Small business owners such as Virginia’s Joe Hadeed recognize the free speech rights of individuals to post negative reviews on Yelp.  But, on the heels of his case heading to the Virginia Supreme Court, Hadeed could not help but ask a reporter, “where’s my right to defend my business?”

Hadeed’s case will be heard in Virginia’s highest court later in April, the Wall Street Journal (WSJ) reported Wednesday.  In January, the Virginia Court of Appeals ordered Yelp to comply with a subpoena, which asked the website to turn over the identities of the individuals behind several anonymous Yelp reviews.  However, the San Francisco-based company has argued the reviews about Hadeed Carpet Cleaning are protected by the First Amendment and that Hadeed has presented little evidence the posts were fake.

Despite generally favorable Yelp reviews about his Springfield, Va., business, in early 2012 Hadeed noticed a series of harsh posts appear on Yelp.  Hadeed told the WSJ that, as a result of these reviews, business dropped off by 30% in 2012, revenue dropped $2.5 million, they cleaned 9,000 fewer carpets than the prior year, and he was forced to let go of 80 workers.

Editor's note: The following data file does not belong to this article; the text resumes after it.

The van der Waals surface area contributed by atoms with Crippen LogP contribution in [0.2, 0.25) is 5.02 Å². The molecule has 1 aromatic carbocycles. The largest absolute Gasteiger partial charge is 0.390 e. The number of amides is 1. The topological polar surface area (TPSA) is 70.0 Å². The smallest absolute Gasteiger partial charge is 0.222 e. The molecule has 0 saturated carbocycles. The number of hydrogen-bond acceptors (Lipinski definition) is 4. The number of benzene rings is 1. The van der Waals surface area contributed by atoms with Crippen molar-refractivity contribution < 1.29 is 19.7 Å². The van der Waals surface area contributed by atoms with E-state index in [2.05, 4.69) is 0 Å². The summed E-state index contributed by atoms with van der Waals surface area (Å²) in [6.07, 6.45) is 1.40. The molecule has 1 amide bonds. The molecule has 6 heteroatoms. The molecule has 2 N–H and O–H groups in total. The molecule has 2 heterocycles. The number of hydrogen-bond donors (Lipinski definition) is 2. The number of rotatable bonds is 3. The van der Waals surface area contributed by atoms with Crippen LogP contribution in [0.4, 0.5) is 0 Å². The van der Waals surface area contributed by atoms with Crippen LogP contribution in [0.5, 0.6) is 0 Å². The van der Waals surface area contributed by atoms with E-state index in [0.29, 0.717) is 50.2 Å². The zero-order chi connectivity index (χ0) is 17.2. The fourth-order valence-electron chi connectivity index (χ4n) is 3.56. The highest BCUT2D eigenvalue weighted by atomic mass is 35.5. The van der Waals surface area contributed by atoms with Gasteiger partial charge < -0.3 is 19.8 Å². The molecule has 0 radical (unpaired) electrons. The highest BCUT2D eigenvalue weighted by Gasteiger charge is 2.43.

According to the article, Hadeed claims “at least seven” of the negative reviews are fake, based on his inability to match them with actual customers, times, locations and other sales data.

In our experience, we have seen similar cases to Hadeed’s, although the ideal situation for a client is not to end up in court. In previous posts, we have discussed basic removal strategies, including persuading the author to remove their harmful reviews or having Yelp remove reviews based on Terms of Service violations.

But as Hadeed has learned, it is not always that easy – especially when a competitor may be involved – and it may be necessary to file a lawsuit to identify anonymous posters. We have also previously discussed the typical process involved in identifying anonymous reviewers, which includes a reference to the Virginia appellate court’s January ruling.

This will be a case to keep an eye on this month, to see whether or not the Virginia Supreme Court grants Yelp’s appeal.